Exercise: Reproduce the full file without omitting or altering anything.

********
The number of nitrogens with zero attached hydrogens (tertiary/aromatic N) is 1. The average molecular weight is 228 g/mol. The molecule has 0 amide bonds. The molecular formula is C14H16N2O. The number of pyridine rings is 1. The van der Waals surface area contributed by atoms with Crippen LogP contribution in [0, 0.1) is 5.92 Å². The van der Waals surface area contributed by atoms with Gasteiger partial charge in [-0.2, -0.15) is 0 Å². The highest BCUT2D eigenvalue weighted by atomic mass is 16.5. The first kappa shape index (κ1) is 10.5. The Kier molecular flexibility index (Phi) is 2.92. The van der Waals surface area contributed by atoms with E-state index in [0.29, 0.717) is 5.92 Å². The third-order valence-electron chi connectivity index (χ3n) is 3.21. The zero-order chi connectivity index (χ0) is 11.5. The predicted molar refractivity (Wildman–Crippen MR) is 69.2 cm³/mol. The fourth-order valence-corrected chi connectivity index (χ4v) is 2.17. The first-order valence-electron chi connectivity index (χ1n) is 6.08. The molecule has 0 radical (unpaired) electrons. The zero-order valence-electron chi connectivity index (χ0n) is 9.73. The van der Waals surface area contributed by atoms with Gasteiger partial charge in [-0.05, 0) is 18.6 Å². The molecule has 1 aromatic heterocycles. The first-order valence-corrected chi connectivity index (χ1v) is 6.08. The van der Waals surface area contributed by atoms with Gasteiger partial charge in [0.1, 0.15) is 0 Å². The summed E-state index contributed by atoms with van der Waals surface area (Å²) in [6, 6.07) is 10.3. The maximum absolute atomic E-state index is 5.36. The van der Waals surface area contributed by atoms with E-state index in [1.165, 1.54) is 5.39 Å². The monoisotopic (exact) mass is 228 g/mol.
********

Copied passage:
The number of nitrogens with zero attached hydrogens (tertiary/aromatic N) is 1. The average molecular weight is 228 g/mol. The molecule has 0 amide bonds. The molecular formula is C14H16N2O. The number of pyridine rings is 1. The van der Waals surface area contributed by atoms with Crippen LogP contribution in [0, 0.1) is 5.92 Å². The van der Waals surface area contributed by atoms with Gasteiger partial charge in [-0.2, -0.15) is 0 Å². The highest BCUT2D eigenvalue weighted by atomic mass is 16.5. The first kappa shape index (κ1) is 10.5. The Kier molecular flexibility index (Phi) is 2.92. The van der Waals surface area contributed by atoms with E-state index in [0.29, 0.717) is 5.92 Å². The third-order valence-electron chi connectivity index (χ3n) is 3.21. The zero-order chi connectivity index (χ0) is 11.5. The predicted molar refractivity (Wildman–Crippen MR) is 69.2 cm³/mol. The fourth-order valence-corrected chi connectivity index (χ4v) is 2.17. The first-order valence-electron chi connectivity index (χ1n) is 6.08. The molecule has 0 radical (unpaired) electrons. The zero-order valence-electron chi connectivity index (χ0n) is 9.73. The van der Waals surface area contributed by atoms with Gasteiger partial charge in [-0.05, 0) is 18.6 Å². The molecule has 1 aromatic heterocycles. The first-order valence-corrected chi connectivity index (χ1v) is 6.08. The van der Waals surface area contributed by atoms with Gasteiger partial charge in [0.1, 0.15) is 0 Å². The summed E-state index contributed by atoms with van der Waals surface area (Å²) in [6, 6.07) is 10.3. The maximum absolute atomic E-state index is 5.36. The van der Waals surface area contributed by atoms with E-state index in [1.165, 1.54) is 5.39 Å². The monoisotopic (exact) mass is 228 g/mol.